In many ways, Andrew Cameron’s two motorbikes couldn’t be more different – the peppy, high-revving Honda CB125 Twin and the somewhat eccentric DKW W-2000, with its Wankel rotary engine.
But they both served a very specific purpose when he bought them in the early 1980s, and they hold an equally special place in his heart four decades and countless memories later.
While the Honda gave him cheap and enjoyable transport to get about London as a trainee doctor, and ferried him and his future wife Susan about on dates, the DKW gave him a shared passion with his older brother David, a rotary engine aficionado.
“They’re just very personal things – they’re the things that remind me of the happy times,” he says, chatting at his home in Kent. “They’re in the family album, and we’ve made lots of memories with those bikes.
“They’re like a diary of my life”
“There’ll probably come a time when I’ll need to let go of them, but not yet. They’re like a diary of my life.”
Andrew was 21 and a trainee doctor working at Guy’s Hospital in London when he decided he could no longer solely rely on public transport to get about.
“It just so happened that a colleague’s wife had passed her test on this Honda 125, and so they were getting rid of it,” he says. “It was perfect, and when I saw it I fell in love with it. It had done very few miles, and was like a brand new bike. I learned to ride on it and passed my test on it.”
Having never ridden a motorcycle, or driven a car, there was a certain amount of trial and error involved in the days before compulsory basic training.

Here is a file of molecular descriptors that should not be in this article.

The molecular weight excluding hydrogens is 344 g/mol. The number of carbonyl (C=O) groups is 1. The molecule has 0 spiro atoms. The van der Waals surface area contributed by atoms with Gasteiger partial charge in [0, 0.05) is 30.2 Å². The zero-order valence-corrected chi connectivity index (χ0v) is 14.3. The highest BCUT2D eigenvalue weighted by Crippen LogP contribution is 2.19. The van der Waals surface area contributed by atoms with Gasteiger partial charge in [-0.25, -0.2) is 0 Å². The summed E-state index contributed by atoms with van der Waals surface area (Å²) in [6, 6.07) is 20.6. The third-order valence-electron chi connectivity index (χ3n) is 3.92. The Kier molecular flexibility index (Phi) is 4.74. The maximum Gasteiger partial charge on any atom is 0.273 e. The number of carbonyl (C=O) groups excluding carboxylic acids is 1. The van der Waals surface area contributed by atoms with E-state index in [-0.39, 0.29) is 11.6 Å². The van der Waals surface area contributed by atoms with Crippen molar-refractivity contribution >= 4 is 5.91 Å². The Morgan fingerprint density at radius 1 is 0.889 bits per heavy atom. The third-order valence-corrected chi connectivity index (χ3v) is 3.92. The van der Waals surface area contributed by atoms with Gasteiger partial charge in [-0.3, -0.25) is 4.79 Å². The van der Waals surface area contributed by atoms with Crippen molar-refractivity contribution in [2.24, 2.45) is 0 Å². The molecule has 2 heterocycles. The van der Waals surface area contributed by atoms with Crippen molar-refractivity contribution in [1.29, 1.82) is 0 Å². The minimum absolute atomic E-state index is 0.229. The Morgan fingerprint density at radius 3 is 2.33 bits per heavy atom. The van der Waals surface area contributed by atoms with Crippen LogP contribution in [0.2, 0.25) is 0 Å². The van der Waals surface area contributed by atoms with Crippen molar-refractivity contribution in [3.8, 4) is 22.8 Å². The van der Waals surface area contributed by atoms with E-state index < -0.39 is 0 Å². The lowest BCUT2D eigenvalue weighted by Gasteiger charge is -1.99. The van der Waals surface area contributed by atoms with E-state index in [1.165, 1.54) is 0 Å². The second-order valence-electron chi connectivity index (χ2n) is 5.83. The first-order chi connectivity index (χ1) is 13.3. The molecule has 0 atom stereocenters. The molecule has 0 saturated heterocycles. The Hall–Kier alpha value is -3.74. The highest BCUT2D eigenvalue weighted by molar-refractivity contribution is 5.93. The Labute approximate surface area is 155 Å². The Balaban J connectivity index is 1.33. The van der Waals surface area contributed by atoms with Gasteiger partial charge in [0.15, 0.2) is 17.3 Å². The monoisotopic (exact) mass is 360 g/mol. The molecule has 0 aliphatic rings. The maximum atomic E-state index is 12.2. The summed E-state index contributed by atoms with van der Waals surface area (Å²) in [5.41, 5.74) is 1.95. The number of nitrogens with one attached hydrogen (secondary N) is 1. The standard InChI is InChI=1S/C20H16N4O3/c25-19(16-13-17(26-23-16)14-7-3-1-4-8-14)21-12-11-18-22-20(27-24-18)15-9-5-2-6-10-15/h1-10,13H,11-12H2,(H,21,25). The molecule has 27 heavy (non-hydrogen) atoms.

“I can remember the first trip I made, from Peckham to Hounslow, and I dreaded coming up to traffic lights because clutch control is a learned skill, and every time I stopped there was a chance of stalling the bike,” says Andrew. “I remember when I got home I had a large whisky. I don’t drink, but that really calmed everything down – driving across London on that for the first time, yes, it was very stressful.
“It’s important to remember that, because you forget those details and then don’t have empathy with young people, so when I see a young person on a bike I’m very aware.”
Andrew quickly got the hang of it, and soon passed his test on the Honda, a 1978 T2 model, unrestricted and “so nippy with a great turning circle”.
“I probably wouldn’t have admired my riding skills if I was a car driver at that age,” he says. “I was nipping around to get from A to B.”
As well as commuting, the A to Bs included dates with Susan, and runs from his home in Peckham to Tunbridge Wells, where she was a midwife at Pembury Hospital.
“When I first met her, I remember we went to the theatre in Cambridge Circus, an Andrew Lloyd Webber, and we got back to our flat in Peckham in less than 15 minutes,” says Andrew. “That was because of the bike, because you could park outside the theatre – they had a little row of motorcycles.”
He got to know the A21 to Tunbridge Wells very well, and the road was the scene of one of two mishaps that left him with bruised pride.
The first was at a bus stop in Peckham.
“It had rained, and with the diesel and oil it was like an ice rink,” he says. “As I rode across it, the bike just flipped away from me. It gave me such a shock – that’s why I became very cautious of bus stops after that.
“Then, coming down the A21 I came off because there was gravel all over the road – I don’t know how it got there – and I’m now very cautious, especially with the condition of the roads now.
“My pride took a hammering
“I didn’t hurt myself, but my pride took a hammering. That crash is why the indicators and mirrors are new. At the time there were crash bars on it, so that probably protected the crankcase.”
The Honda was Andrew’s only form of transport for two years when, thanks to brother David, he started looking for a rotary-engined DKW.
“David had a ‘Deek’ and, in a sense, it was a way to be brothers together,” he says, “a nice way to stay in touch with him and, of course, he then sourced spares so it was lovely.”